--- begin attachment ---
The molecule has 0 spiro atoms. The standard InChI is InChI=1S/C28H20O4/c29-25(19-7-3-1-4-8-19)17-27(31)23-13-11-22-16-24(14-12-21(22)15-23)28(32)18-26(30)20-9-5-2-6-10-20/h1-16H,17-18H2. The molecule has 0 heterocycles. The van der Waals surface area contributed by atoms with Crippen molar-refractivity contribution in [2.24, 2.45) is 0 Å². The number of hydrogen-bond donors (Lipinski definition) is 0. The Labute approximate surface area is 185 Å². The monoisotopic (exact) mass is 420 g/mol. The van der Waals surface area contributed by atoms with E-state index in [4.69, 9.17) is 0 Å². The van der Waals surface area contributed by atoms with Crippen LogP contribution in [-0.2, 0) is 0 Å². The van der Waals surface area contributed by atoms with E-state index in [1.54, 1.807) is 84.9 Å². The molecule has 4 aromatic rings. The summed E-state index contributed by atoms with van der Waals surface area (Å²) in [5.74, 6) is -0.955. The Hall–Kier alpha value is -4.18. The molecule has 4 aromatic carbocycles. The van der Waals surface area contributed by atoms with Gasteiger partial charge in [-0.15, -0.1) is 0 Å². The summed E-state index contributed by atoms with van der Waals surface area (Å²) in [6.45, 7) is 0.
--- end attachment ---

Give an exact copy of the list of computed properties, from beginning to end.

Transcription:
The molecule has 0 spiro atoms. The standard InChI is InChI=1S/C28H20O4/c29-25(19-7-3-1-4-8-19)17-27(31)23-13-11-22-16-24(14-12-21(22)15-23)28(32)18-26(30)20-9-5-2-6-10-20/h1-16H,17-18H2. The molecule has 0 heterocycles. The van der Waals surface area contributed by atoms with Crippen molar-refractivity contribution in [2.24, 2.45) is 0 Å². The number of hydrogen-bond donors (Lipinski definition) is 0. The Labute approximate surface area is 185 Å². The monoisotopic (exact) mass is 420 g/mol. The van der Waals surface area contributed by atoms with E-state index in [4.69, 9.17) is 0 Å². The van der Waals surface area contributed by atoms with Crippen LogP contribution in [-0.2, 0) is 0 Å². The van der Waals surface area contributed by atoms with E-state index in [1.54, 1.807) is 84.9 Å². The molecule has 4 aromatic rings. The summed E-state index contributed by atoms with van der Waals surface area (Å²) in [5.74, 6) is -0.955. The Hall–Kier alpha value is -4.18. The molecule has 4 aromatic carbocycles. The van der Waals surface area contributed by atoms with Gasteiger partial charge in [-0.15, -0.1) is 0 Å². The summed E-state index contributed by atoms with van der Waals surface area (Å²) in [6.45, 7) is 0.